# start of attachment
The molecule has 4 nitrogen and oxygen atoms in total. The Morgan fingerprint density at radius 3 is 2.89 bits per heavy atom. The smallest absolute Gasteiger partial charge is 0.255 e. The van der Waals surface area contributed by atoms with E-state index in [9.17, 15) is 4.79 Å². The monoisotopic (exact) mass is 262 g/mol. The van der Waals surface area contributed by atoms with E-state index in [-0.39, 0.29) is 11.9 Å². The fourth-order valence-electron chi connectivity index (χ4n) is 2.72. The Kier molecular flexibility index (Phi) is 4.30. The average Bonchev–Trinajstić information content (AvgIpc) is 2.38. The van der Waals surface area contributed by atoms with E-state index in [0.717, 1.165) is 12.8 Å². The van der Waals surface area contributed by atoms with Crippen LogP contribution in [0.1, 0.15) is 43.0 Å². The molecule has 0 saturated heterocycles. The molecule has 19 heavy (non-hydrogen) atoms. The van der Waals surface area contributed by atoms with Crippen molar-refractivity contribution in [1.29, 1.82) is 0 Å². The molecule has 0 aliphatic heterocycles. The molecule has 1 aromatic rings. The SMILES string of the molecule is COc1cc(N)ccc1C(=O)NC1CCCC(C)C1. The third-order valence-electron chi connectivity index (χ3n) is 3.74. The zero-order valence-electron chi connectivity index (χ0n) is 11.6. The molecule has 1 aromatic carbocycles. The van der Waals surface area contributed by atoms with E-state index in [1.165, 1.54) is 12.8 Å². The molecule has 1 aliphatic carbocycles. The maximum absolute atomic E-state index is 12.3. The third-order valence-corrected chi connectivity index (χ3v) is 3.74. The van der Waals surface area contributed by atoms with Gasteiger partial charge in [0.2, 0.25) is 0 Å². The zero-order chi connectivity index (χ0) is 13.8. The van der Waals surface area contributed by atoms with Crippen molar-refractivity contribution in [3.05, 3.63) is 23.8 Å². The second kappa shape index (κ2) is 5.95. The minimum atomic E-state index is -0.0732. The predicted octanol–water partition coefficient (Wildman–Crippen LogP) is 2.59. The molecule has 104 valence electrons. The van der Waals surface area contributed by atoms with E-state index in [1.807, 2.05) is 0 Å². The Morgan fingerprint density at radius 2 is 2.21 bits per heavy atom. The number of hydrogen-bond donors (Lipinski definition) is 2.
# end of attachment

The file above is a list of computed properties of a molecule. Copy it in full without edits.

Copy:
The molecule has 4 nitrogen and oxygen atoms in total. The Morgan fingerprint density at radius 3 is 2.89 bits per heavy atom. The smallest absolute Gasteiger partial charge is 0.255 e. The van der Waals surface area contributed by atoms with E-state index in [9.17, 15) is 4.79 Å². The monoisotopic (exact) mass is 262 g/mol. The van der Waals surface area contributed by atoms with E-state index in [-0.39, 0.29) is 11.9 Å². The fourth-order valence-electron chi connectivity index (χ4n) is 2.72. The Kier molecular flexibility index (Phi) is 4.30. The average Bonchev–Trinajstić information content (AvgIpc) is 2.38. The van der Waals surface area contributed by atoms with E-state index in [0.717, 1.165) is 12.8 Å². The van der Waals surface area contributed by atoms with Crippen LogP contribution in [0.1, 0.15) is 43.0 Å². The molecule has 0 saturated heterocycles. The molecule has 19 heavy (non-hydrogen) atoms. The van der Waals surface area contributed by atoms with Crippen molar-refractivity contribution in [1.29, 1.82) is 0 Å². The molecule has 0 aliphatic heterocycles. The molecule has 1 aromatic rings. The SMILES string of the molecule is COc1cc(N)ccc1C(=O)NC1CCCC(C)C1. The third-order valence-electron chi connectivity index (χ3n) is 3.74. The zero-order valence-electron chi connectivity index (χ0n) is 11.6. The molecule has 1 aromatic carbocycles. The van der Waals surface area contributed by atoms with E-state index in [1.165, 1.54) is 12.8 Å². The molecule has 1 aliphatic carbocycles. The maximum absolute atomic E-state index is 12.3. The third-order valence-corrected chi connectivity index (χ3v) is 3.74. The van der Waals surface area contributed by atoms with Gasteiger partial charge in [0.2, 0.25) is 0 Å². The zero-order chi connectivity index (χ0) is 13.8. The van der Waals surface area contributed by atoms with Crippen molar-refractivity contribution in [3.05, 3.63) is 23.8 Å². The second kappa shape index (κ2) is 5.95. The minimum atomic E-state index is -0.0732. The predicted octanol–water partition coefficient (Wildman–Crippen LogP) is 2.59. The molecule has 104 valence electrons. The van der Waals surface area contributed by atoms with E-state index in [1.807, 2.05) is 0 Å². The Morgan fingerprint density at radius 2 is 2.21 bits per heavy atom. The number of hydrogen-bond donors (Lipinski definition) is 2.